The issue of illumination is normally associated with ergonomics. However, illumination has long
been known to be an important factor in work design. Illumination is especially important in visual
inspection tasks.

W orking Conditions
T em perature & Ventilation
H um idity

Illum ination C olor

Noise & Vibration Work Breaks

Safety Causes of Accidents

Figure 9 working conditions


2.3 Principles of motion economy as related to the Design of Tools & Equipment
2.3.1 The hands should be relieved of all work of holding the work-piece where
this can be done by a jig, fixture or foot-operated device.

JIGS, TOOLS AND FIXTURES


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Application of motion economy Principles

"A Jig holds parts in an exact position and guides the tool that works on them.""A Fixture is a less
accurate device for holding parts which would otherwise have to be held in one hand while the other
worked on them."
The designer's object in providing jigs and fixtures is primarily accuracy in machining or assembly.
Often, opening and closing them or positioning the workplace calls for more movements on the part
of the operative than are strictly necessary. For example, a spanner may have to be used to tighten a
nut when a wing nut would be more suitable. Some points worth noting are:
1. Clamps should be as simple to operate as possible and should not have to be screwed unless this
is essential-for accuracy of positioning. If two clamps are required they should be designed for
use by the right and left hand sat the same time.
2. The design of the jig should be such that both hands can load parts into it with a minimum of
obstruction. There should be no obstruction between the point of entry and the point from which
the material is obtained.
3. The action of unclamping a jig should at the same time eject the part, so that the additional
movements are not required to take part out of the jig.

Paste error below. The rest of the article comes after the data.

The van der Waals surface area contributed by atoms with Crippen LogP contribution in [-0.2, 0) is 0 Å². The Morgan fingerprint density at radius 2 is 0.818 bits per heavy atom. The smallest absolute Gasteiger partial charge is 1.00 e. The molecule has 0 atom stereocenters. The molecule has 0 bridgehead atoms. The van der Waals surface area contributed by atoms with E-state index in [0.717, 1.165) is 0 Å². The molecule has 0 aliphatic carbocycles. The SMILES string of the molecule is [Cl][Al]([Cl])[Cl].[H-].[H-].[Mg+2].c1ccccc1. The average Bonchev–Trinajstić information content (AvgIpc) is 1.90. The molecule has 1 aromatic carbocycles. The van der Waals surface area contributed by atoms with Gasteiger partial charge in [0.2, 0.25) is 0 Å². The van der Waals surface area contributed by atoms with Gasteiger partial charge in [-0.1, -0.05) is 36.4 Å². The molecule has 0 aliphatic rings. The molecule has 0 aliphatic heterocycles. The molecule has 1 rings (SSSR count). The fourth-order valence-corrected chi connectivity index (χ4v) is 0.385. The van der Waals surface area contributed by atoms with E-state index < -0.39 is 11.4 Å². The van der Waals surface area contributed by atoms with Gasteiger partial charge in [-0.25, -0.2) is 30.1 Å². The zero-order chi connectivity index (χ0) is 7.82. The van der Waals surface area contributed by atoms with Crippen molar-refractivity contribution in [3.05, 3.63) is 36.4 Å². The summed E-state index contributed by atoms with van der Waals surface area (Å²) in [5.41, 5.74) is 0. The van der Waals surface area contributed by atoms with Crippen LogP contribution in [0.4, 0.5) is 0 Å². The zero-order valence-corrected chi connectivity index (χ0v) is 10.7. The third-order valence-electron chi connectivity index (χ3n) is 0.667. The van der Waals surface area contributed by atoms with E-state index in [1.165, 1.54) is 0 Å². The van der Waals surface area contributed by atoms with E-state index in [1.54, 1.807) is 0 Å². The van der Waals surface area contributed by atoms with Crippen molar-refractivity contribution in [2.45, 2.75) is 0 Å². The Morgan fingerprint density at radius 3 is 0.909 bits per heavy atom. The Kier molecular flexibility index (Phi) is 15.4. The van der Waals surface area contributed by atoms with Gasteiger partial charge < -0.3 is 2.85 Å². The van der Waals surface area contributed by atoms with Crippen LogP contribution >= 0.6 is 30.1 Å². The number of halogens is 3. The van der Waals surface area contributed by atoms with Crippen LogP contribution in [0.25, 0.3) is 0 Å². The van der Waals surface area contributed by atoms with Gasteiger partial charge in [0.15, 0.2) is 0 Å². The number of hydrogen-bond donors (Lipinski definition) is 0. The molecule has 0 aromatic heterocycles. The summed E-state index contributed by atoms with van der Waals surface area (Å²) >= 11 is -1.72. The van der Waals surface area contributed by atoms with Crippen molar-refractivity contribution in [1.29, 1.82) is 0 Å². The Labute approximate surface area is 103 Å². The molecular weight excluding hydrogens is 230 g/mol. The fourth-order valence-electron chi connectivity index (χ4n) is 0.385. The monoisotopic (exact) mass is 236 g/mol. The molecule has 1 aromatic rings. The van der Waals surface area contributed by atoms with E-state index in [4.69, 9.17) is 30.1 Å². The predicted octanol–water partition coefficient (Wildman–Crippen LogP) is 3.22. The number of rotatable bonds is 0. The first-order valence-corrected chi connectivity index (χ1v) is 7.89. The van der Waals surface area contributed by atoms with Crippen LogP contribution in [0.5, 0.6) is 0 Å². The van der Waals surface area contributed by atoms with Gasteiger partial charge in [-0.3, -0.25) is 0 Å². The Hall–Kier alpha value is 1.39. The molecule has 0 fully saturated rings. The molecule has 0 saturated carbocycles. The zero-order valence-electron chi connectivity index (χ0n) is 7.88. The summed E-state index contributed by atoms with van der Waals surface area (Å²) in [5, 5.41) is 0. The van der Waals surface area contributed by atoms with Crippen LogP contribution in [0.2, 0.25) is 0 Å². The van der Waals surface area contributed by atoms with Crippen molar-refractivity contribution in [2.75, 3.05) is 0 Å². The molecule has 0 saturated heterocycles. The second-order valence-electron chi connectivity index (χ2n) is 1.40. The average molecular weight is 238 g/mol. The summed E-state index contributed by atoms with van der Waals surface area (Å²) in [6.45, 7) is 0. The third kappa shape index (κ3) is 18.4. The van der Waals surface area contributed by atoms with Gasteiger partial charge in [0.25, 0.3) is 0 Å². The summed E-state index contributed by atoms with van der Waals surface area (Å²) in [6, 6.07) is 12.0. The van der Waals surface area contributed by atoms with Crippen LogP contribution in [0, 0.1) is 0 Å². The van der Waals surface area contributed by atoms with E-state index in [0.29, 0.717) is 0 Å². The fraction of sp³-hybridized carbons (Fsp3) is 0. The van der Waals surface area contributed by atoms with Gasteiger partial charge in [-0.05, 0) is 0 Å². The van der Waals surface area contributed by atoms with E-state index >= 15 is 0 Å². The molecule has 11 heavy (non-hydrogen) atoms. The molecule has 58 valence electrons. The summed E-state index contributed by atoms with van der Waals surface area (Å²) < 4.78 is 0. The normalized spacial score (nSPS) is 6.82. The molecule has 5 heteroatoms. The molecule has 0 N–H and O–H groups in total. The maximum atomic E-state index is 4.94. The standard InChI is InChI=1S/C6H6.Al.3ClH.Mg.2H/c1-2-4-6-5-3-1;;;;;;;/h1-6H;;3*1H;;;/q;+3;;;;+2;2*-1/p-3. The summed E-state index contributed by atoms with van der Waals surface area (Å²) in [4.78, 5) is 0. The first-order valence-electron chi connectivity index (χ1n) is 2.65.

4. Where possible on small assembly work fixtures for a part which does not allow of two-banded
working should be made to take two parts, with sufficient space between them to allow both bands to
work easily.
5. In some cases jigs are made to take several small parts. This may save loading time if several parts
can be clamped in position as quickly as one.
6. The work-study man should not ignore machine jigs and fixtures such as milling jigs. A great deal
of time and power is often wasted on milling machines owing to the fact that parts are milled one at a
time when it may be quite feasible to mill two -or more at once.
7. If spring-loaded disappearing pins are used to position components, attention should be given to
their strength of construction. Unless the design is robust such devices tend to function well for a
while but then have to be repaired or redesigned.
8. In introducing a component into a jig it is important to ensure that the operator should be able to
see what he is doing at all stages; this should be checked before any design is accepted. The
recording techniques of two-handed process chart and multiple activity charts proves very useful in
improvement studies of work place layout. In certain type of operations and particularly those with
very short cycles which are repeated thousands of times (such as sweet packing or electronic
assembly). It may be required to go into greater details of study to save on movement of hands and
efforts and to develop best possible pattern of movement, thus enabling the operator to perform the

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Application of motion economy Principles

operation repeatedly with a minimum of effort and fatigue. The techniques used for this purpose